There once was a Florida fund-raising committee called Friends of Ron DeSantis, which was overflowing with the $142 million it had raised. Mr. DeSantis used it personally for his campaign to be re-elected governor of Florida in 2022, but that was far more than he needed for that race, and when he was done he still had $86 million left over.
But one day that committee disappeared. In fact, it was on May 15, just nine days before Mr. DeSantis announced that he was running for president. In paperwork filed that day, the committee changed its name to Empower Parents PAC and the governor’s name appears nowhere on the website’s home page. And just as that filing was made, the super PAC that is supporting Mr. DeSantis’s presidential ambitions said that it would be getting more than $80 million in leftover money transferred from Empower Parents.
That transfer represents a new frontier in the long-running battle to undermine presidential campaign finance laws. And it is only one example of the many ways in which Mr. DeSantis, in particular, has tried to make a mockery of those laws. If you want a preview of how Mr. DeSantis views the government’s limits on power and plutocracy — as feeble as they are already — there’s no better place to look than his campaign.
There’s a reason that state political committees can’t just transfer their money into presidential super PACs. The Supreme Court’s 2010 Citizens United decision, which led to the creation of super PACs, said plainly that those committees had to be independent of a candidate’s campaign in order to receive unlimited contributions.
But Friends of Ron DeSantis, as a state committee, was never independent of its namesake. He signed the paperwork to set it up in 2018, and listed himself as the person to solicit and accept all of its contributions. That was true until May 5 of this year, when he filed another official letter with the state saying that he was no longer soliciting or accepting contributions.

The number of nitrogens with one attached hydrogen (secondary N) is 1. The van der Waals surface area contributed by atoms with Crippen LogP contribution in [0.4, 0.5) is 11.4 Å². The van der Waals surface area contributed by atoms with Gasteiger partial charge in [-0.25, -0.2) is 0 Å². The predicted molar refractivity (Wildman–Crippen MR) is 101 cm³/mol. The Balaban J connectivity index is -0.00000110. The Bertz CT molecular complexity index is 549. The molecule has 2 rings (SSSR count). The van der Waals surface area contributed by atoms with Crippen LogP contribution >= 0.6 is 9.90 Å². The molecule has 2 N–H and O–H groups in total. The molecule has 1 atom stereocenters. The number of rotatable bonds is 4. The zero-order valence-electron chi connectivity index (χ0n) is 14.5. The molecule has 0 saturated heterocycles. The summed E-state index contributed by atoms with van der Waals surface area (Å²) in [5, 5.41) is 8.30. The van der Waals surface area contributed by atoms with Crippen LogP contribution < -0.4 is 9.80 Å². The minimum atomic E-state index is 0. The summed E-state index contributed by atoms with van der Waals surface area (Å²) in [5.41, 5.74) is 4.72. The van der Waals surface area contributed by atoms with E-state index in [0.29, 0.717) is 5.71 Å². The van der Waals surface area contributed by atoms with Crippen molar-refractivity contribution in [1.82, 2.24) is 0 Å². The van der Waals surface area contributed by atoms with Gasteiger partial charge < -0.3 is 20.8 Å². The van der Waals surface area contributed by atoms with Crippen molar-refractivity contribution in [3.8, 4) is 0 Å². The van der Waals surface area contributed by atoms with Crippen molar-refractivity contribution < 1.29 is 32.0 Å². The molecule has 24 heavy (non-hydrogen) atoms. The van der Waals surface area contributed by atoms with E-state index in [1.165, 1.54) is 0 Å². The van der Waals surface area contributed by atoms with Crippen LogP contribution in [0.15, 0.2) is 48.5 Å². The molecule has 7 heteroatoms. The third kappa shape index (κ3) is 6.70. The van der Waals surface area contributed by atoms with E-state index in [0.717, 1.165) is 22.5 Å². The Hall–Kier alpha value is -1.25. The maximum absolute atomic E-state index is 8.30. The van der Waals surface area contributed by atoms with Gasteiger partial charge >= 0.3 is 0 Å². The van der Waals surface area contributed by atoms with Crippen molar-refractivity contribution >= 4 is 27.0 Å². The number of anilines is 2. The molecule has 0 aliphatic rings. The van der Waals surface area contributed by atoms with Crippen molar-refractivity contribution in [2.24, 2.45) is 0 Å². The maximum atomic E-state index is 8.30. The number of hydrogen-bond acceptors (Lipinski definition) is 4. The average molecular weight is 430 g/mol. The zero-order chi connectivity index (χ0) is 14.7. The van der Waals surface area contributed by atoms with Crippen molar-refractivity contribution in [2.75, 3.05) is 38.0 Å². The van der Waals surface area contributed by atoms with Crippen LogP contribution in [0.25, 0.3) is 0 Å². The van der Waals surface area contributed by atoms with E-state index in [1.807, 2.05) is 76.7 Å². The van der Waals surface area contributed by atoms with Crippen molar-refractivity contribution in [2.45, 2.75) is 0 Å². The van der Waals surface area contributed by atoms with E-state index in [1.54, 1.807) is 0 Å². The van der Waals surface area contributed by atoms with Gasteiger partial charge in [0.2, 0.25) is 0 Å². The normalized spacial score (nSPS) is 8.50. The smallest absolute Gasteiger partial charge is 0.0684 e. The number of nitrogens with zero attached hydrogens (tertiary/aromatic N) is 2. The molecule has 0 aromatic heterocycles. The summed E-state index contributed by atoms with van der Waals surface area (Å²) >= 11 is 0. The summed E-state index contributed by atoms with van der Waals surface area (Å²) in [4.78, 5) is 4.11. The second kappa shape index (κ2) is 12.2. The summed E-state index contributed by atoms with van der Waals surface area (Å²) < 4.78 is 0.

The state committee had already become something of a slush fund for donors who wanted to help Mr. DeSantis’s long-term ambitions, which were never well disguised. Consider this: Mr. DeSantis was re-elected on Nov. 8, and is prevented by law from running for a third consecutive term. But the committee took in more than $15 million after the election. Why, for example, would Gregory P. Cook, whose essential-oils company, doTERRA, received a warning letter in 2020 and a lawsuit from the Federal Trade Commission for making false claims about preventing Covid, donate $1.3 million to Friends of Ron DeSantis on Feb. 22 of this year? Is it possible that he might want better treatment from a DeSantis presidency?
The State of Florida certainly knew it was wrong to transfer money from a state campaign fund to a federal one. Since at least 2016, the biennial handbook issued by the Florida Division of Elections had expressly prohibited that move. “A Florida political committee must use its funds solely for Florida political activities,” the handbook said. But as NBC News reported, the DeSantis administration quietly deleted that wording, and this year’s version of the handbook conveniently says for the first time that such transfers are allowed. The new handbook bases its reasoning on the Citizens United decision — which of course had been in effect for 13 years, including when the handbook prohibited the move.
The Campaign Legal Center, a nonprofit group that closely monitors these kinds of transactions, has filed a complaint against the DeSantis campaign with the Federal Election Commission, saying the transfer is illegal. But as Team DeSantis knows, the commission has deadlocked so often — with three Republicans countering three Democrats — that it has become toothless. In a similar but smaller case last year when a Republican member of the House tried to transfer state campaign funds, the commission refused to take action after the usual 3-to-3 vote.
The transfer is only one of the ways Mr. DeSantis is pushing the limits of the campaign finance system. The super PAC supporting his presidential run, bearing the schoolboy name of “Never Back Down,” has made it clear that it has a dangerously broad view of what its role should be.